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2018 Detroit Lions roster review: What is Kerryon Johnson’s ceiling?

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The Lions’ rookie season was extremely promising, but where can he go from here?

Detroit Lions v Miami Dolphins Photo by Joel Auerbach/Getty Images

The hiring of Darrell Bevell has pretty much sealed the deal. Kerryon Johnson is the future of the Detroit Lions.

The team is very clearly committed to running the ball on offense, and after Johnson’s promising rookie year, it’s clear Johnson is going to play a big part in whether this team reaches its potential in 2019 and far, far beyond.

But what exactly is Johnson’s ceiling? Could he potentially turn into a top-10 back? Will be ever become a workhorse back? Let’s take a closer look at Kerryon Johnson.

Kerryon Johnson

Expectations before 2018

As the Lions’ second-round pick—and one they moved up to select—expectations were pretty high. Johnson drew plenty of comparisons to All-Pro back Le’Veon Bell, and his career at Auburn was stellar.

However, Lions fans had been through this before. Detroit has a long history of drafting running backs highly and things not working out anywhere close to expectations. Jahvid Best, Kevin Jones, Kevin Smith, Ameer Abdullah, Mikel Leshoure among a few others.

So there was a bit of guarded optimism. With an offensive line that looked very good on paper, there was reason to believe this year could actually be different. Johnson was even drawing some national rookie of the year consideration in the offseason.

Actual role in 2018

2018 stats: 10 games (7 starts): 118 carries, 641 yards (5.4 YPC), 3 TDs; 32 catches, 213 yards, 1 TD
PFF grade: 81.1 (13th among running backs)

After easing Johnson in throughout the first few games, it became abundantly clear the Lions couldn’t afford to take it slowly with Johnson any longer. He was far and away the Lions’ best running back and capable of breaking off a 20-yard run at any point in the game. In fact, he did that six times in his 10 rookie games.

Johnson outperformed even the most lofty of expectations in his rookie year. That 5.4 yards per carry mark is by far the highest from a Lions running back in a single season in the post-Barry Sanders era (minimum 100 carries). The closest anyone came was James Stewart back in 2001, when he rushed for 4.79 YPC. Heck, even Barry Sanders only eclipsed 5.4 YPC twice in his career (6.13 in 1997 and 5.69 in 1994).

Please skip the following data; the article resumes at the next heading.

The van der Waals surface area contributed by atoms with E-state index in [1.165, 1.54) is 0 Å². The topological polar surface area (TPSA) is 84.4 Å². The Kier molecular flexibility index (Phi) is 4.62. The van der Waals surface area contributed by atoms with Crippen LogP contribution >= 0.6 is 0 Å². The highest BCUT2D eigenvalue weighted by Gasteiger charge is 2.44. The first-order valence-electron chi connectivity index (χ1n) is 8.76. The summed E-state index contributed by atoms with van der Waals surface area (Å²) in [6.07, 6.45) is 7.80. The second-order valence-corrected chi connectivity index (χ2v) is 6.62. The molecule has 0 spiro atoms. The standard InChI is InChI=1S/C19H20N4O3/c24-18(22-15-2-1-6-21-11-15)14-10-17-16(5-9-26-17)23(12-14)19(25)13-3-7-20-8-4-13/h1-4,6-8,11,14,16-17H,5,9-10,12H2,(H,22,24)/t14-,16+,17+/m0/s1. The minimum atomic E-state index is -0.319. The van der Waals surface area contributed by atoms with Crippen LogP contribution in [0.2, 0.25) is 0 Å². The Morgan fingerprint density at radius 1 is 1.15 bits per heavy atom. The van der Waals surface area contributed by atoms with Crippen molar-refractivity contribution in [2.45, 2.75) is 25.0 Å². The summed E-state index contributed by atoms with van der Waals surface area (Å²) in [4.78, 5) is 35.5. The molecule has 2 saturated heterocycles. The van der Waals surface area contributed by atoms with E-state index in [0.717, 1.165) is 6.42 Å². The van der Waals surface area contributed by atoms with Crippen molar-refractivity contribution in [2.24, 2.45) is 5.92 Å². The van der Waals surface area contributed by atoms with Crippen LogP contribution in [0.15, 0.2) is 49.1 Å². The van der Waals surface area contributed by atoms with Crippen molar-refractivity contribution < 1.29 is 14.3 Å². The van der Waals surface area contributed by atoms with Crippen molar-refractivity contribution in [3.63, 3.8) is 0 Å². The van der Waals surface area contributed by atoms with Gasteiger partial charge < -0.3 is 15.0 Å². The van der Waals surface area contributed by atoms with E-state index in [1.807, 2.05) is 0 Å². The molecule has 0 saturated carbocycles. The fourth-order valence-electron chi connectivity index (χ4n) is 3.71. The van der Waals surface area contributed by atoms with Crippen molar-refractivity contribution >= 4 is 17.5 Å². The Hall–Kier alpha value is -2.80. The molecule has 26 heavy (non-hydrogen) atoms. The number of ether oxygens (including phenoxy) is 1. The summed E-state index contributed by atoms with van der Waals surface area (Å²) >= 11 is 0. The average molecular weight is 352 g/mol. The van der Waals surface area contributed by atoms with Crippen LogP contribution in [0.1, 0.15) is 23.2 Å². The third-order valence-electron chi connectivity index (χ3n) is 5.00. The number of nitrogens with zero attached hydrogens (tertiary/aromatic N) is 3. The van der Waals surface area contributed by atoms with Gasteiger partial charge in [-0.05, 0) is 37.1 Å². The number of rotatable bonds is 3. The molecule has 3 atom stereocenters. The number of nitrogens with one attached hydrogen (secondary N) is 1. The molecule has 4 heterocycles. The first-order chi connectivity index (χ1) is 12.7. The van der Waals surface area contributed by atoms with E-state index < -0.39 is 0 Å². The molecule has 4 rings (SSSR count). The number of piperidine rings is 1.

And while Johnson’s PFF grade is just good, his value according to Football Outsiders’ DVOA metric—which measures a player’s value on a per-play basis compared to an average player—was fifth best in the entire league last year.

Of course, there is one big caveat to Johnson’s impressive rookie season: it ended with an injury. If there was one red flag on Johnson’s scouting report, it was the dreaded injury prone label. And, obviously, the 2018 season did nothing to quell those concerns.

Outlook for 2019

Contract status: Signed through 2021 season

The Lions further committed to the running game this offseason by bringing in an offensive coordinator with a long history of successful rushing attacks, overhauling their tight end group with players capable of blocking, and giving Johnson a more efficient complement in C.J. Anderson.

But there are two things holding Johnson back from potentially being a top-five back in this league: his limited usage and his injury history.

On his usage, the Lions have been very upfront that they don’t intend on making him 25-carries-per-game kind of guy.

“Obviously, we just want to win. That’s the most important thing, but you do have to look at big picture,” Patricia said earlier this year. “Great, we could run a couple plays now, but if we wear this guy out, it’s not going to help us in the long run.”

Last year, Johnson averaged 11.8 rushes and 3.2 catches per game. Those figures are almost certainly going to increase simply because of his limited usage early in his rookie season. However, even at his peak last year, even in games the Lions led the majority of the way, Johnson didn’t carry the ball 20 times in a game once.

As for the injury thing, Johnson is using this offseason to make himself bigger and stronger.

“I gotta work on getting stronger, getting better, making sharper cuts, being a smarter player,” Johnson said back in May. “When it comes to the season, we’ll see how I line up.”

All that being said, expectations are very high for Johnson in 2019. If everything goes right this season, he will be in the conversation as a top-10 back in this league, perhaps even higher.

More reasonable expectations would place him around 10-15 in the league, simply because of Detroit’s intended usage of him. Still, there is no reason to believe Johnson will be any less explosive and efficient in 2019.